More practical long-term solutions to the issues of macaque aggression and overpopulation are to stop feeding, taunting or breeding macaques, to stop littering and to dispose of rubbish in secure receptacles. Further, captive and captured macaques can be sterilised to reduce aggressive behaviour and to control their population. Male macaques can undergo vasectomy while female macaques can undergo tubectomy, as both processes keep organs and hormones intact, which will help released macaques retain social skills and social hierarchies in their groups. Other prescriptions may involve the relocation of urban macaques. However, all relocation plans should cover habitat assessment and follow-up monitoring.



Cat-from-Sydney said...

What is the world coming to? My heart bleeds for the human baby and the macaques. purrr...meow!

Ellen Whyte said...

Ee Lynn it's been said and said and said but people are just plain stupid when it comes to understanding and living near animals. A tragedy waiting to happen. And now the revenge taken by idiot people is going to make things worse.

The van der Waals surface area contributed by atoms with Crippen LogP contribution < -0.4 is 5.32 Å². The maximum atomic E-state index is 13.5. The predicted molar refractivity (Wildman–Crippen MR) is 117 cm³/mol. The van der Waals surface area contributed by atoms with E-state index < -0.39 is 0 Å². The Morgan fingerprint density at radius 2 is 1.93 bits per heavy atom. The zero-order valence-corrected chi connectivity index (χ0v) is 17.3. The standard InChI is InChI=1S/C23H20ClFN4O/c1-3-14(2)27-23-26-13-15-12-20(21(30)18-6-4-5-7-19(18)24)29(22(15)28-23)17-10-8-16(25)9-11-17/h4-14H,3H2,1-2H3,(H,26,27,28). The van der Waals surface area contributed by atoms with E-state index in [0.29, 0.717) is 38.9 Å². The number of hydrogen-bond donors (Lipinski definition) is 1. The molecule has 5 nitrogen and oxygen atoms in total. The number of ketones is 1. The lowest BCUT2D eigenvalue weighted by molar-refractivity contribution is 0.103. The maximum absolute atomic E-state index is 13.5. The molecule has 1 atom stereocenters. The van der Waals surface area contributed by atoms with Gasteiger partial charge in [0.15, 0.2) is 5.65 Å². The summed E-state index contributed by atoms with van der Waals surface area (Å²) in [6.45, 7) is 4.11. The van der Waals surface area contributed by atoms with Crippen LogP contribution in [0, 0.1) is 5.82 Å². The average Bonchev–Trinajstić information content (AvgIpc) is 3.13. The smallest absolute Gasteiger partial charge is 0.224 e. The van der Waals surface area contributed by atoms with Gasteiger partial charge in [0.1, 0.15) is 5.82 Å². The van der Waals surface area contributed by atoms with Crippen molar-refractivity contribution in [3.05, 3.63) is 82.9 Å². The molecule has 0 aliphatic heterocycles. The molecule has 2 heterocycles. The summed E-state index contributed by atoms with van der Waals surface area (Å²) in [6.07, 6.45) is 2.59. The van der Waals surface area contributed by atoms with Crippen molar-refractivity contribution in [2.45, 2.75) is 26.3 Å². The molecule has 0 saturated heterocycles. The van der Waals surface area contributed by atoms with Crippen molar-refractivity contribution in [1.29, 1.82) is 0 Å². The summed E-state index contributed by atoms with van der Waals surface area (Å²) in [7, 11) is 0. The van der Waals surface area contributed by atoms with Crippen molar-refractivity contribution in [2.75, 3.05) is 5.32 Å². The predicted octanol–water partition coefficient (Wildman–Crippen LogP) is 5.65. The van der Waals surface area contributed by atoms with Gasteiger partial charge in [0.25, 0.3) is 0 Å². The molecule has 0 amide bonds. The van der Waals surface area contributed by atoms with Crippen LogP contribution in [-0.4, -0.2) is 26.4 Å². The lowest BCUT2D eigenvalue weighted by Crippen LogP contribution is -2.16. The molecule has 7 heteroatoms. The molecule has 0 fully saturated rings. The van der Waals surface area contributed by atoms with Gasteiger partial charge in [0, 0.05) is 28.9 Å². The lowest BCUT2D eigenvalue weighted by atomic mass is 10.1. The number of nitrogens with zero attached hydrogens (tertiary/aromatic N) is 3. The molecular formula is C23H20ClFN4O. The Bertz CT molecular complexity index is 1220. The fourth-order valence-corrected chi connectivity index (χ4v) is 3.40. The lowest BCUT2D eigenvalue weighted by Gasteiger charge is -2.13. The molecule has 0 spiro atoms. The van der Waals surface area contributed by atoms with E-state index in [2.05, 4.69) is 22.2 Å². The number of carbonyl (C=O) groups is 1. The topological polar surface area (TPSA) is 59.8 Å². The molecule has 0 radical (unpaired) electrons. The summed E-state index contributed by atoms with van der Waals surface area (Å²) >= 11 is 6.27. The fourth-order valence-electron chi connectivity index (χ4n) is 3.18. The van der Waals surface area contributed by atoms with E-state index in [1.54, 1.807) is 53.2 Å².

louis said...

I trust that readers will not, as they often do, misinterpret your letter as lacking in sympathy for the victim and her family, or as implicating them in the improper interactions between people and wild animals. You are doing all potential victims a great service by again drawing attention to the ill-advised practices that lead to such tragedies. At the same time you suggest enlightened ways to prevent the proliferation of wild animals in habitats encroached on by development.

~CovertOperations78~ said...

Dear Kitties-in-Sydney,

My heart bleeds for all children whose deaths were avoidable, and all animals whose deaths were unnecessary.


~CovertOperations78~ said...

Dear Ellen,

In Malaysia, "Dog's Law" applies. You wait for the dog to make a mistake and then you punish him for it. You don't take measures to prevent the mistake from happening in the first place.